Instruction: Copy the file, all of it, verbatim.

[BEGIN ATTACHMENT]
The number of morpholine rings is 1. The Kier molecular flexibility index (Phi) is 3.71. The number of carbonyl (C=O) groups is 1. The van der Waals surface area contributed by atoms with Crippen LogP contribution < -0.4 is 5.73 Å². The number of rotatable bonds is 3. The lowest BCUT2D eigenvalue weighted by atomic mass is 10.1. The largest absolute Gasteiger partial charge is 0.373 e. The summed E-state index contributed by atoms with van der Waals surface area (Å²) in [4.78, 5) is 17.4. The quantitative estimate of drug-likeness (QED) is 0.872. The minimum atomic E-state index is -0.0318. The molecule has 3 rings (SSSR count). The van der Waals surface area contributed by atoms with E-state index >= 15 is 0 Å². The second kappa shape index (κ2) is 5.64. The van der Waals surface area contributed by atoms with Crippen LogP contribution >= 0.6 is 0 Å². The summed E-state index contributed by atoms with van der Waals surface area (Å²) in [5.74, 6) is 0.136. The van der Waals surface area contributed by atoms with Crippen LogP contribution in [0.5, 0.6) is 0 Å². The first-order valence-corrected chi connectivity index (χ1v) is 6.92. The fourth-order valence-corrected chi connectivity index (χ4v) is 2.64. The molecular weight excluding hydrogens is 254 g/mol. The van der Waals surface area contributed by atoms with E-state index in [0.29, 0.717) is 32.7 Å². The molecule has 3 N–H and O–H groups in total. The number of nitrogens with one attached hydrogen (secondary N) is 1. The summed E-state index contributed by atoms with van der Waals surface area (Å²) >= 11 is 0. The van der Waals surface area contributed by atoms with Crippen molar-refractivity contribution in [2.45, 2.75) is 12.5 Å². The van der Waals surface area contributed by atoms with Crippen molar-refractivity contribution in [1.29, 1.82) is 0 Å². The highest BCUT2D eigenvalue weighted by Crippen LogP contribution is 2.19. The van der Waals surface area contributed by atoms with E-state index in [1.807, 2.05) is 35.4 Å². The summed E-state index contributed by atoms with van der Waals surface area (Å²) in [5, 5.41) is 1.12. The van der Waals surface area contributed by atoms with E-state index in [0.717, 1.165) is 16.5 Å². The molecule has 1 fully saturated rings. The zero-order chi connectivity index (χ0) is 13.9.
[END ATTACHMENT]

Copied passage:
The number of morpholine rings is 1. The Kier molecular flexibility index (Phi) is 3.71. The number of carbonyl (C=O) groups is 1. The van der Waals surface area contributed by atoms with Crippen LogP contribution < -0.4 is 5.73 Å². The number of rotatable bonds is 3. The lowest BCUT2D eigenvalue weighted by atomic mass is 10.1. The largest absolute Gasteiger partial charge is 0.373 e. The summed E-state index contributed by atoms with van der Waals surface area (Å²) in [4.78, 5) is 17.4. The quantitative estimate of drug-likeness (QED) is 0.872. The minimum atomic E-state index is -0.0318. The molecule has 3 rings (SSSR count). The van der Waals surface area contributed by atoms with E-state index >= 15 is 0 Å². The second kappa shape index (κ2) is 5.64. The van der Waals surface area contributed by atoms with Crippen LogP contribution >= 0.6 is 0 Å². The summed E-state index contributed by atoms with van der Waals surface area (Å²) in [5.74, 6) is 0.136. The van der Waals surface area contributed by atoms with Crippen LogP contribution in [0.5, 0.6) is 0 Å². The first-order valence-corrected chi connectivity index (χ1v) is 6.92. The fourth-order valence-corrected chi connectivity index (χ4v) is 2.64. The molecular weight excluding hydrogens is 254 g/mol. The van der Waals surface area contributed by atoms with E-state index in [0.29, 0.717) is 32.7 Å². The molecule has 3 N–H and O–H groups in total. The number of nitrogens with one attached hydrogen (secondary N) is 1. The summed E-state index contributed by atoms with van der Waals surface area (Å²) >= 11 is 0. The van der Waals surface area contributed by atoms with Crippen molar-refractivity contribution in [2.45, 2.75) is 12.5 Å². The van der Waals surface area contributed by atoms with Crippen molar-refractivity contribution in [1.29, 1.82) is 0 Å². The highest BCUT2D eigenvalue weighted by Crippen LogP contribution is 2.19. The van der Waals surface area contributed by atoms with E-state index in [1.807, 2.05) is 35.4 Å². The summed E-state index contributed by atoms with van der Waals surface area (Å²) in [5, 5.41) is 1.12. The van der Waals surface area contributed by atoms with E-state index in [0.717, 1.165) is 16.5 Å². The molecule has 1 fully saturated rings. The zero-order chi connectivity index (χ0) is 13.9.